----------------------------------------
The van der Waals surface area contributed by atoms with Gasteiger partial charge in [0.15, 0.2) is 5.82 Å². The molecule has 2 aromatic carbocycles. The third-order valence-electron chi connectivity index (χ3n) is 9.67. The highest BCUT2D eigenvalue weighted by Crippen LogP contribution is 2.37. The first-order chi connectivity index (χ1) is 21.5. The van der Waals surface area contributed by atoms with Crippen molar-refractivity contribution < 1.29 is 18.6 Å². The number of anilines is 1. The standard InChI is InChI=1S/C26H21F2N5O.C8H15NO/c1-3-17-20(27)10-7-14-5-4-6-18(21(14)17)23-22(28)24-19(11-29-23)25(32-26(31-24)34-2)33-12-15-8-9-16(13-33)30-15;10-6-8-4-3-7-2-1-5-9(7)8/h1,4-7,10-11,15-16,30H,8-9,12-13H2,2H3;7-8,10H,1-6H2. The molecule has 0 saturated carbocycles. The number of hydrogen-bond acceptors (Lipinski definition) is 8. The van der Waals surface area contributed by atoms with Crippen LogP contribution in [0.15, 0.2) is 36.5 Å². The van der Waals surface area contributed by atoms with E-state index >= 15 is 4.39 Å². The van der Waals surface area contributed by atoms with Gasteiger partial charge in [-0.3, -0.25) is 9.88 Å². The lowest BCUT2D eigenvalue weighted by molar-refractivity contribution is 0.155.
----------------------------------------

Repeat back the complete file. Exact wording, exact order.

The van der Waals surface area contributed by atoms with Gasteiger partial charge in [0.15, 0.2) is 5.82 Å². The molecule has 2 aromatic carbocycles. The third-order valence-electron chi connectivity index (χ3n) is 9.67. The highest BCUT2D eigenvalue weighted by Crippen LogP contribution is 2.37. The first-order chi connectivity index (χ1) is 21.5. The van der Waals surface area contributed by atoms with Crippen molar-refractivity contribution < 1.29 is 18.6 Å². The number of anilines is 1. The standard InChI is InChI=1S/C26H21F2N5O.C8H15NO/c1-3-17-20(27)10-7-14-5-4-6-18(21(14)17)23-22(28)24-19(11-29-23)25(32-26(31-24)34-2)33-12-15-8-9-16(13-33)30-15;10-6-8-4-3-7-2-1-5-9(7)8/h1,4-7,10-11,15-16,30H,8-9,12-13H2,2H3;7-8,10H,1-6H2. The molecule has 0 saturated carbocycles. The number of hydrogen-bond acceptors (Lipinski definition) is 8. The van der Waals surface area contributed by atoms with Crippen LogP contribution in [0.15, 0.2) is 36.5 Å². The van der Waals surface area contributed by atoms with E-state index >= 15 is 4.39 Å². The van der Waals surface area contributed by atoms with Gasteiger partial charge in [-0.3, -0.25) is 9.88 Å². The lowest BCUT2D eigenvalue weighted by molar-refractivity contribution is 0.155.